Harriet Tubman: The Road to Freedom

by Catherine Clinton
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Last Updated on August 6, 2019, by eNotes Editorial. Word Count: 542

The clothes that I wore did not amount to much, just a one-piece dress or gown. In shape, this was more like a gunnysack, with a hole cut in the bottom for me to stick my head thru, and the corners cut out for armholes. We never wore underclothes, not even in the winter...We never had more than one at a time, and when they had to be washed, we went naked until they had dried.

Slave parents lived in abject terror of separation from their children. This fear, perhaps, more than any other aspect of the institution, revealed the deeply dehumanizing horror of slavery.

In the above quotes, the speaker describes her harrowing experience as a child of slaves. Slave children were treated as bartering objects by their owners and had fewer rights than their parents. Many slave parents had to live with the prospect of permanent separation from their children. The slave children soon became a persistent threat to their owners, however. Although slave owners had little fear of their power being encroached upon, things would soon change.

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...Maryland law took a dramatic turn in 1712, when the colonial legislators adopted a new measure: the status of a child would follow the status of its mother, partus sequitur ventrem. This statute overturned centuries of patriarchal tradition and law. The radical shift was in response to sex across the color line, most especially white males coupling with slave women.

In the above quote, we see the stark reality of life for slave children. Although white women were persecuted and legally penalized for entering into relationships with black men, their husbands could freely indulge their sexual proclivities. Miscegenation laws applied only to white women, not their male counterparts. In fact, white slave owners often bedded their female slaves. The result, of course, was an increase in mulatto children.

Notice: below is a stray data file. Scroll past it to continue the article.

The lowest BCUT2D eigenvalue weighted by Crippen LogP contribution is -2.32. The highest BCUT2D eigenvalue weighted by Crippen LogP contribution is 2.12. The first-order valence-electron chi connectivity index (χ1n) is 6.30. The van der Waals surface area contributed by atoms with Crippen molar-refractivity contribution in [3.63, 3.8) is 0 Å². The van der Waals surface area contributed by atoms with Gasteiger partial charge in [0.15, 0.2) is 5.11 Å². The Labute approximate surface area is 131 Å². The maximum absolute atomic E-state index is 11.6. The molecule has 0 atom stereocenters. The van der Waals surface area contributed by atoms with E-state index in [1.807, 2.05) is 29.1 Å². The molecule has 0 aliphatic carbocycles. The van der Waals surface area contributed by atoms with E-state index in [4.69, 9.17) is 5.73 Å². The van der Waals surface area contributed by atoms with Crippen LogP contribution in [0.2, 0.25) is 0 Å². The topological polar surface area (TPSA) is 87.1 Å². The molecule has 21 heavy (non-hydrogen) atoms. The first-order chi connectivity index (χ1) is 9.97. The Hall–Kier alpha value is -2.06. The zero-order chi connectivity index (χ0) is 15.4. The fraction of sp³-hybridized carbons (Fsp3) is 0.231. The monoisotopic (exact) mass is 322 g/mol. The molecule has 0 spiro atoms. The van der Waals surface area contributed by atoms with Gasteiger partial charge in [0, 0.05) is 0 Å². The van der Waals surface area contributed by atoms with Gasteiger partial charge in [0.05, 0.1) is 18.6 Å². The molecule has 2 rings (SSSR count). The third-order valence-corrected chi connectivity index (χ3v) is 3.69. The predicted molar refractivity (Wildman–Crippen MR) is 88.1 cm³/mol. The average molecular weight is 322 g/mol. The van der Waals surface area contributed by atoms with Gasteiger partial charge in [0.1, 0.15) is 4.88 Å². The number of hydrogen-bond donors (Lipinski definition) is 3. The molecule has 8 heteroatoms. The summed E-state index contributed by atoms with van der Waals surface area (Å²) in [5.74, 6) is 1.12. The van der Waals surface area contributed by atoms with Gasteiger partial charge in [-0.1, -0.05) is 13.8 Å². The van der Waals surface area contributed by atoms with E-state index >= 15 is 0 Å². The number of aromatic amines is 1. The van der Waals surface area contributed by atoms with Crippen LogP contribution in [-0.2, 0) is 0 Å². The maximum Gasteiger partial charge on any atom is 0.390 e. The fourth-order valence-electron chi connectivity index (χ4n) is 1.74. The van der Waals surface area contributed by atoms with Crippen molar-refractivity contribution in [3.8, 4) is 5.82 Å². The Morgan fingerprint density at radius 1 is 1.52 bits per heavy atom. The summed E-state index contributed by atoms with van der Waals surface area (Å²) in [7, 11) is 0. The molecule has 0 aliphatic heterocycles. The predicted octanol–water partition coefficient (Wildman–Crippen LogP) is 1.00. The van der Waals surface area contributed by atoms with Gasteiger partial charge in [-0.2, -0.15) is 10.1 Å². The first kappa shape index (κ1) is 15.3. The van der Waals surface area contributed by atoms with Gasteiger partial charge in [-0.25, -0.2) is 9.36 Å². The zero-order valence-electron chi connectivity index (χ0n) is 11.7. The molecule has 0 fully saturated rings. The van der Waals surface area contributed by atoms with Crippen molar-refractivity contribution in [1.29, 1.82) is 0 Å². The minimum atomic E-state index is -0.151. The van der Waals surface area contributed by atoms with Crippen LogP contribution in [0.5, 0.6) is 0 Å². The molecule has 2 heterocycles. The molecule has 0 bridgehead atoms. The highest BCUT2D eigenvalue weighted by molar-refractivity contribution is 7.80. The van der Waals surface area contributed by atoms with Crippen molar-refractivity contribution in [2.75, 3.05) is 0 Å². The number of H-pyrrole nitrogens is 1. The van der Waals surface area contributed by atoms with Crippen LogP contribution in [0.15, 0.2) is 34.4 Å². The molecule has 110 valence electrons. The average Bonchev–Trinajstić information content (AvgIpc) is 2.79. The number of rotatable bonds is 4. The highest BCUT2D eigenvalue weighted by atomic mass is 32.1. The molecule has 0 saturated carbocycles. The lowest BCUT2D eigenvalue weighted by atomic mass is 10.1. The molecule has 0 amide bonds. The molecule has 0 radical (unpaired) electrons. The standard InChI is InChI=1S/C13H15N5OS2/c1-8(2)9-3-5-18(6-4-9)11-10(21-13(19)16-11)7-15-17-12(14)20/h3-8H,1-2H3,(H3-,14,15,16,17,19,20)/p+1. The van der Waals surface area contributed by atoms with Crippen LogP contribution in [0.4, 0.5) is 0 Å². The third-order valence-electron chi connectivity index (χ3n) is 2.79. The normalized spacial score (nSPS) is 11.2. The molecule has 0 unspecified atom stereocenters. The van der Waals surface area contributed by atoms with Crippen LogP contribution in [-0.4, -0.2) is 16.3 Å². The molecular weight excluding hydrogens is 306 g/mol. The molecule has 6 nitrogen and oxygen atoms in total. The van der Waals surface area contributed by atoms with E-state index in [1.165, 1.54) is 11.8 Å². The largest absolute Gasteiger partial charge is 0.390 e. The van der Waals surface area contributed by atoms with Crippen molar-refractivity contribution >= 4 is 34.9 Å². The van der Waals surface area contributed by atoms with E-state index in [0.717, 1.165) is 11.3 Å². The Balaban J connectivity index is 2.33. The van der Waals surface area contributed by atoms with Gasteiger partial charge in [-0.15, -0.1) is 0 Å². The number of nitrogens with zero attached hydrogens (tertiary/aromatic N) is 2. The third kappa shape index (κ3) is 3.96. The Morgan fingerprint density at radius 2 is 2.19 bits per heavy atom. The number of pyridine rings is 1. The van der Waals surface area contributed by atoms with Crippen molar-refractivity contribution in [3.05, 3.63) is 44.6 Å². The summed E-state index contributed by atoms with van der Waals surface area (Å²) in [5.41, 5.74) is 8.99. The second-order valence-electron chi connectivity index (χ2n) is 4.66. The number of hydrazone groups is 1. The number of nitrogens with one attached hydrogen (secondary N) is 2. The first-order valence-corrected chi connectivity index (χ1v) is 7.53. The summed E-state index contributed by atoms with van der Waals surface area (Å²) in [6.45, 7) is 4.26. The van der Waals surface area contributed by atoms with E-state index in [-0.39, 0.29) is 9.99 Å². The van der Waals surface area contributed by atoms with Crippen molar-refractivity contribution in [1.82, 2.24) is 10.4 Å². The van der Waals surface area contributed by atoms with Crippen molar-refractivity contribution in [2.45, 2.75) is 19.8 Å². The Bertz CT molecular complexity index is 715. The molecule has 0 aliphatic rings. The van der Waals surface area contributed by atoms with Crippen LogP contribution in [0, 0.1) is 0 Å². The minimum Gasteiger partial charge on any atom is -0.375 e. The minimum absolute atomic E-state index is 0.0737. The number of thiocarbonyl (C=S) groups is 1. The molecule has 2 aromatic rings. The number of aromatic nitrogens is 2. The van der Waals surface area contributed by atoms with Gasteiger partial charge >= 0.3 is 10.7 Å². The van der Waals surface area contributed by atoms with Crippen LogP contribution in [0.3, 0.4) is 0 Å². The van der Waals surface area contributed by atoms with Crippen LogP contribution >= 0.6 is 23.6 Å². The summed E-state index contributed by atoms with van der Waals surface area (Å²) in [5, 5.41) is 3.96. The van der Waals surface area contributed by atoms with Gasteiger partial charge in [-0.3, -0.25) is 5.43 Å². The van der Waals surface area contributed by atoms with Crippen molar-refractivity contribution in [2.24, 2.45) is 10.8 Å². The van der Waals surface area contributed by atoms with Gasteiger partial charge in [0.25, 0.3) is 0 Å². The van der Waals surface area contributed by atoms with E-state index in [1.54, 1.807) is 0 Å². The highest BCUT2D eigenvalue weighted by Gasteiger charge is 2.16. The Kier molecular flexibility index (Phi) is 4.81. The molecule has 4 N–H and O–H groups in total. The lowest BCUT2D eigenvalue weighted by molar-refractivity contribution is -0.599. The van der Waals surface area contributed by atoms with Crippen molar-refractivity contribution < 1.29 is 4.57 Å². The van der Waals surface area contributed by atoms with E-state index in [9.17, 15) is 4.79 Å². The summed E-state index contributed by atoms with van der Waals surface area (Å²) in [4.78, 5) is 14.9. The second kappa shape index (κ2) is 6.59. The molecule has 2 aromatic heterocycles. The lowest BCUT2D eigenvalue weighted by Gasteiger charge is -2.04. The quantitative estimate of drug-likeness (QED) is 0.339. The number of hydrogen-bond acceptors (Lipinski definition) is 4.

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Latest answer posted October 14, 2019, 2:28 pm (UTC)

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Prior to the Civil War, mulattoes were considered slaves for life. The mulatto child of a white woman, however, was not. For their part, white slave owners feared the rise in mulatto children, despite their contribution to the state of affairs. They believed that an increase in the mulatto population (especially those from unions between white women and black men) could threaten their hold on power.

The state of Virginia soon took steps to close the loophole. Miscegenation laws were passed to penalize white women for having children with black men. You can read all about it from the link below.

Unwilling to resort to force, Brodess was stymied when Rit kept her son hidden in the woods and with friends for over a month. This prolonged period of subterfuge testifies to the complex strategies and networks of slave resistance, which extended throughout the Eastern shore.

The above quote is an important one highlighting how Rit (Harriet Tubman's mother) fought to keep Harriet's brother from being sold. Accordingly, Brodess made his way to Rit's cabin to demand her son, but the formidable woman had other ideas. She proclaimed that she would split the head of the first man who entered her cabin. Rit's ferocity on behalf of her son, and other aspects of the story, highlight how some slave parents sacrificed their safety to keep their children from being victims of the slave-trafficking trade.

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